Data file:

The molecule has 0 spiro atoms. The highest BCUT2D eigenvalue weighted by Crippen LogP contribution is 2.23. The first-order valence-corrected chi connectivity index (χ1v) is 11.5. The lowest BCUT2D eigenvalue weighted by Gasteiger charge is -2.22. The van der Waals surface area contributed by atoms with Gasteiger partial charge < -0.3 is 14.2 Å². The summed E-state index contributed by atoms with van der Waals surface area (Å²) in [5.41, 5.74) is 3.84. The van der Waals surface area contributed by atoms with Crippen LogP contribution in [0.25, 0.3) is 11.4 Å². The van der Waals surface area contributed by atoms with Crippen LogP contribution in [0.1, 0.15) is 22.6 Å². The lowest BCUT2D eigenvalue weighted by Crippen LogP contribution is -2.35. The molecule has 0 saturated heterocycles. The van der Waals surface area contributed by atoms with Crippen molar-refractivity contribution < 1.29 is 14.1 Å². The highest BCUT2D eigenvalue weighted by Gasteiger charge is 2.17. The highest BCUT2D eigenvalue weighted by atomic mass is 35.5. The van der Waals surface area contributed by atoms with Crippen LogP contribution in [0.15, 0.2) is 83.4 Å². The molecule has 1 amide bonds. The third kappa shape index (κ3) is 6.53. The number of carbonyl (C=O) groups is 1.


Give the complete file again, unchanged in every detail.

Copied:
The molecule has 0 spiro atoms. The highest BCUT2D eigenvalue weighted by Crippen LogP contribution is 2.23. The first-order valence-corrected chi connectivity index (χ1v) is 11.5. The lowest BCUT2D eigenvalue weighted by Gasteiger charge is -2.22. The van der Waals surface area contributed by atoms with Gasteiger partial charge < -0.3 is 14.2 Å². The summed E-state index contributed by atoms with van der Waals surface area (Å²) in [5.41, 5.74) is 3.84. The van der Waals surface area contributed by atoms with Crippen LogP contribution in [0.25, 0.3) is 11.4 Å². The van der Waals surface area contributed by atoms with Crippen LogP contribution in [0.1, 0.15) is 22.6 Å². The lowest BCUT2D eigenvalue weighted by Crippen LogP contribution is -2.35. The molecule has 0 saturated heterocycles. The van der Waals surface area contributed by atoms with Crippen molar-refractivity contribution < 1.29 is 14.1 Å². The highest BCUT2D eigenvalue weighted by Gasteiger charge is 2.17. The highest BCUT2D eigenvalue weighted by atomic mass is 35.5. The van der Waals surface area contributed by atoms with Crippen LogP contribution in [0.15, 0.2) is 83.4 Å². The molecule has 1 amide bonds. The third kappa shape index (κ3) is 6.53. The number of carbonyl (C=O) groups is 1.